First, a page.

In essence, catalytic capital is investment capital (debt, equity, guarantees, etc) with which the investor accepts reduced financial expectations in order to bring about a greater social or environmental impact. Lowered financial expectations refers to not only higher risk or lower return profile, but also a longer liquidity window or subordinate position in the investment structure than a more conventional investment. Other terms for this type of capital include concessionary capital, patient capital, and flexible capital, among others.
Catalytic capital fits in the middle of the spectrum of capital, which demonstrates a gradation of investor return expectations, from 100% loss (a grant) through commercial returns at rates set in accordance with conventional financial benchmarks that do not price in “externalities” (conventional equity investments). It can work to fill critical gaps for social entrepreneurs, particularly in early stages of development. It can also encourage third-party investment that may have not been otherwise possible (e.g. a development finance institution taking a subordinated position to entice private investors).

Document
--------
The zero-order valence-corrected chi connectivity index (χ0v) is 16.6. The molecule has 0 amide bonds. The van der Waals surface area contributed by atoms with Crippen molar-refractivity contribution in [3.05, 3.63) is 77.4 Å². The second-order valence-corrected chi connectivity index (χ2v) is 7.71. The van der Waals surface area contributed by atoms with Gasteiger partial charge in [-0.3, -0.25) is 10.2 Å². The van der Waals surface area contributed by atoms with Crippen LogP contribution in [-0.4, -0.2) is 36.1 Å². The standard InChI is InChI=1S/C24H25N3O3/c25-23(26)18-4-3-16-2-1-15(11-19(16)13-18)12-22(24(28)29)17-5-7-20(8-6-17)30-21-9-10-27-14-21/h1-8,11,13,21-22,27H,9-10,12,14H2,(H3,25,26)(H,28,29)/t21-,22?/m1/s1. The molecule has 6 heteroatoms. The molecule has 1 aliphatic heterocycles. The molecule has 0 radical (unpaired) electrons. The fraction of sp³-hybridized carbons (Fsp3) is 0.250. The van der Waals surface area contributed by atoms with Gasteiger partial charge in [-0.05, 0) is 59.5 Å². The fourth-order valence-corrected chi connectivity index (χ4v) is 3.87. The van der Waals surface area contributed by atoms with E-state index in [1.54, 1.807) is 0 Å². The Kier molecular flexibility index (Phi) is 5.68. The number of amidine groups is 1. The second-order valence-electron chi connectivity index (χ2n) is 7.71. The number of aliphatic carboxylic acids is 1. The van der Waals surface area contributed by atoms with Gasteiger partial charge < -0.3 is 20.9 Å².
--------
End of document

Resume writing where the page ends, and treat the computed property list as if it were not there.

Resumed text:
Tideline, an impact investing consulting and research firm, warns: “Capital willing to accept disproportionate risk and/or concessionary returns is in short supply and can have market-distorting effects if not deployed appropriately. Evaluating potential positive and negative impacts of catalytic capital (including its built-in financial concession and the activities it supports) is essential to its effective use.”
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- Tideline – Catalytic Capital: Unlocking more investment and impact
- MacArthur Foundation – Catalytic Capital Consortium